H.I. No. 56: Guns, Germs, and Steel

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"Guns, Germs, and Steel"
Hello Internet episode
Episode 56 on the podcast YouTube channel
Episode no.56
Presented by
Original release dateJanuary 29, 2016 (2016-January-29)
Running time02:01:36
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"H.I. #56: Guns, Germs, and Steel" is the 56th episode of Hello Internet, released on January 29, 2016.[1]

Official Description[edit | edit source]

Brady & Grey discuss: Brady goes to the doctor (or doesn't), Corporate Compensation Corner massage edition, arguments about Guns, Germs and Steel and a theory of history, breaking news about the New Zealand flag referendum, and thoughts on Making a Murderer.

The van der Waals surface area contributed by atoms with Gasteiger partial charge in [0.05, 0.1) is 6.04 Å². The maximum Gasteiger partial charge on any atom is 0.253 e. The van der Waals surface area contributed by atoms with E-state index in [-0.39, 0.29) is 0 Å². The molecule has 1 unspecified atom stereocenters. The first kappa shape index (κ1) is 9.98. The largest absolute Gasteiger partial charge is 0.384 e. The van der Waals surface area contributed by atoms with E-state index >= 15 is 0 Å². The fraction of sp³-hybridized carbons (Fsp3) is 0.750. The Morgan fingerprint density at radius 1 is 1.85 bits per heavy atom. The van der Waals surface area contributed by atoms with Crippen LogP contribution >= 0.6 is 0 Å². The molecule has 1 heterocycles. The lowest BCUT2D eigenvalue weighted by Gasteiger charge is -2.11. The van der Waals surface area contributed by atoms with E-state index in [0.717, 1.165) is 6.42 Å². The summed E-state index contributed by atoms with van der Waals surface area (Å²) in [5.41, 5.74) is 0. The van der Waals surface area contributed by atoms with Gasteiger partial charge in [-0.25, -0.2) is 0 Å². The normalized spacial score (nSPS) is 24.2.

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Show Notes[edit | edit source]

Discuss this episode on the reddit

Guns, Germs, and Steel: The Fates of Human Societies, by Jared Diamond

Brady and Grey discuss Getting Things Done

What a pulse is

Grey: Americapox

/r/badhistory on Guns, Germs, and Steel

Moneyball, by Michael Lewis

Foundation, by Isaac Asimov

Triumph of the City, by Edward Glaeser

New Zealand flag referendum results

Zealand flag referendum voting breakdown

Making a Murder first episode on YouTube

Other[edit | edit source]

Fan Art